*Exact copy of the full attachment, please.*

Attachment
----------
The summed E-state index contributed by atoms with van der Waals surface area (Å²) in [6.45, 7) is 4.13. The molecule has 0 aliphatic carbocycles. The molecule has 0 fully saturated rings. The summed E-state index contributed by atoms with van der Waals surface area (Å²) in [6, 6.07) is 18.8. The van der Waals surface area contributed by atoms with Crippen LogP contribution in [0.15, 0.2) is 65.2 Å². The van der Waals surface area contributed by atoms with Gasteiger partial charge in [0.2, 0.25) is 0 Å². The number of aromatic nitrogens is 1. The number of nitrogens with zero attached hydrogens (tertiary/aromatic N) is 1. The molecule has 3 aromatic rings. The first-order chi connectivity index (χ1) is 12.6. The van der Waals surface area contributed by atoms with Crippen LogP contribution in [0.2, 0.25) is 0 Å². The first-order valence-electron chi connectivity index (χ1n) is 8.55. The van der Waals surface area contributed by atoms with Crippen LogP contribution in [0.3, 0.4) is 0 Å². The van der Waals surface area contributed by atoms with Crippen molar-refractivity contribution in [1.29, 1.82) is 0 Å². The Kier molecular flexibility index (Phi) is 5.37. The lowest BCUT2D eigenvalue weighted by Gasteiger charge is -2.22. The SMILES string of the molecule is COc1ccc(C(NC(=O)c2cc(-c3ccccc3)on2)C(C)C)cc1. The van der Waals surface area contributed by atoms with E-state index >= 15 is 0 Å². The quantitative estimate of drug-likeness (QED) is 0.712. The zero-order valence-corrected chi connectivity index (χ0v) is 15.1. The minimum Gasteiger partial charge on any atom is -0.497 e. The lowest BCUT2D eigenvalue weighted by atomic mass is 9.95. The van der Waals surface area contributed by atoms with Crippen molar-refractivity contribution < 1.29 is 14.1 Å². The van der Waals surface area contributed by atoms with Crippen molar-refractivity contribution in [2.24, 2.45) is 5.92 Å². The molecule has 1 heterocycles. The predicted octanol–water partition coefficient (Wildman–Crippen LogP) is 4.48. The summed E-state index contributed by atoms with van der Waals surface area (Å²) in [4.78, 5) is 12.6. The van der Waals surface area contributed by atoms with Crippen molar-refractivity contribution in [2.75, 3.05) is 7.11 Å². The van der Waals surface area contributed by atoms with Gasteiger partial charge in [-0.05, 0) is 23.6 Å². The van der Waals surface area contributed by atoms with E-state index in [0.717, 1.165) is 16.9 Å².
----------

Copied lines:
The summed E-state index contributed by atoms with van der Waals surface area (Å²) in [6.45, 7) is 4.13. The molecule has 0 aliphatic carbocycles. The molecule has 0 fully saturated rings. The summed E-state index contributed by atoms with van der Waals surface area (Å²) in [6, 6.07) is 18.8. The van der Waals surface area contributed by atoms with Crippen LogP contribution in [0.15, 0.2) is 65.2 Å². The van der Waals surface area contributed by atoms with Gasteiger partial charge in [0.2, 0.25) is 0 Å². The number of aromatic nitrogens is 1. The number of nitrogens with zero attached hydrogens (tertiary/aromatic N) is 1. The molecule has 3 aromatic rings. The first-order chi connectivity index (χ1) is 12.6. The van der Waals surface area contributed by atoms with Crippen LogP contribution in [0.2, 0.25) is 0 Å². The first-order valence-electron chi connectivity index (χ1n) is 8.55. The van der Waals surface area contributed by atoms with Crippen LogP contribution in [0.3, 0.4) is 0 Å². The van der Waals surface area contributed by atoms with Crippen molar-refractivity contribution in [1.29, 1.82) is 0 Å². The Kier molecular flexibility index (Phi) is 5.37. The lowest BCUT2D eigenvalue weighted by Gasteiger charge is -2.22. The SMILES string of the molecule is COc1ccc(C(NC(=O)c2cc(-c3ccccc3)on2)C(C)C)cc1. The van der Waals surface area contributed by atoms with E-state index >= 15 is 0 Å². The quantitative estimate of drug-likeness (QED) is 0.712. The zero-order valence-corrected chi connectivity index (χ0v) is 15.1. The minimum Gasteiger partial charge on any atom is -0.497 e. The lowest BCUT2D eigenvalue weighted by atomic mass is 9.95. The van der Waals surface area contributed by atoms with Crippen molar-refractivity contribution < 1.29 is 14.1 Å². The van der Waals surface area contributed by atoms with Crippen molar-refractivity contribution in [2.24, 2.45) is 5.92 Å². The molecule has 1 heterocycles. The predicted octanol–water partition coefficient (Wildman–Crippen LogP) is 4.48. The summed E-state index contributed by atoms with van der Waals surface area (Å²) in [4.78, 5) is 12.6. The van der Waals surface area contributed by atoms with Crippen molar-refractivity contribution in [2.75, 3.05) is 7.11 Å². The van der Waals surface area contributed by atoms with Gasteiger partial charge in [-0.05, 0) is 23.6 Å². The van der Waals surface area contributed by atoms with E-state index in [0.717, 1.165) is 16.9 Å².